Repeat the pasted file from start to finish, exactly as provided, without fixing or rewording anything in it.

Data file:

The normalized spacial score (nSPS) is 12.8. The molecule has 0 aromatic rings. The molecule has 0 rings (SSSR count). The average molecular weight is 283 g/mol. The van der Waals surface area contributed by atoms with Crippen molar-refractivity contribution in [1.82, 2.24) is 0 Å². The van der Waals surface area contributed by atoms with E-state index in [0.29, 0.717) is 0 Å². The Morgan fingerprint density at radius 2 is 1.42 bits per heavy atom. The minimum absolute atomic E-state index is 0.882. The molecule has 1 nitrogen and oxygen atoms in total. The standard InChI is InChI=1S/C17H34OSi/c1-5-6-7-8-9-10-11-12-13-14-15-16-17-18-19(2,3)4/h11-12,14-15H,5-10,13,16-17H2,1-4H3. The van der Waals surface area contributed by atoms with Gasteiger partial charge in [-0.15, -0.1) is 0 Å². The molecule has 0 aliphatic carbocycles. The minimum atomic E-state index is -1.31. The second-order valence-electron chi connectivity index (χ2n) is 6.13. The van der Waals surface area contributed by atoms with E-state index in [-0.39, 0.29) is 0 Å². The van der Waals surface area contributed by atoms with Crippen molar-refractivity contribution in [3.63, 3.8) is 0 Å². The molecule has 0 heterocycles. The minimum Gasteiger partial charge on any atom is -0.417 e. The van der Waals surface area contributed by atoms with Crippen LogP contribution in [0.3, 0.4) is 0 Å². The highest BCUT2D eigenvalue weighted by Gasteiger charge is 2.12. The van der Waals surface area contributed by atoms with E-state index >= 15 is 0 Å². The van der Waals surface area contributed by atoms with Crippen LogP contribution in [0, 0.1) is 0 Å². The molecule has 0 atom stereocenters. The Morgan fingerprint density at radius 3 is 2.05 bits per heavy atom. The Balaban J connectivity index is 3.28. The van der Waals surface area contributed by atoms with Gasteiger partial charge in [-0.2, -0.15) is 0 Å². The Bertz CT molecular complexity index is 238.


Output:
The normalized spacial score (nSPS) is 12.8. The molecule has 0 aromatic rings. The molecule has 0 rings (SSSR count). The average molecular weight is 283 g/mol. The van der Waals surface area contributed by atoms with Crippen molar-refractivity contribution in [1.82, 2.24) is 0 Å². The van der Waals surface area contributed by atoms with E-state index in [0.29, 0.717) is 0 Å². The Morgan fingerprint density at radius 2 is 1.42 bits per heavy atom. The minimum absolute atomic E-state index is 0.882. The molecule has 1 nitrogen and oxygen atoms in total. The standard InChI is InChI=1S/C17H34OSi/c1-5-6-7-8-9-10-11-12-13-14-15-16-17-18-19(2,3)4/h11-12,14-15H,5-10,13,16-17H2,1-4H3. The van der Waals surface area contributed by atoms with Gasteiger partial charge in [-0.15, -0.1) is 0 Å². The molecule has 0 aliphatic carbocycles. The minimum atomic E-state index is -1.31. The second-order valence-electron chi connectivity index (χ2n) is 6.13. The van der Waals surface area contributed by atoms with E-state index in [-0.39, 0.29) is 0 Å². The van der Waals surface area contributed by atoms with Crippen molar-refractivity contribution in [3.63, 3.8) is 0 Å². The molecule has 0 heterocycles. The minimum Gasteiger partial charge on any atom is -0.417 e. The van der Waals surface area contributed by atoms with Crippen LogP contribution in [0.3, 0.4) is 0 Å². The highest BCUT2D eigenvalue weighted by Gasteiger charge is 2.12. The van der Waals surface area contributed by atoms with E-state index >= 15 is 0 Å². The van der Waals surface area contributed by atoms with Crippen LogP contribution in [0, 0.1) is 0 Å². The molecule has 0 atom stereocenters. The Morgan fingerprint density at radius 3 is 2.05 bits per heavy atom. The Balaban J connectivity index is 3.28. The van der Waals surface area contributed by atoms with Gasteiger partial charge in [-0.2, -0.15) is 0 Å². The Bertz CT molecular complexity index is 238.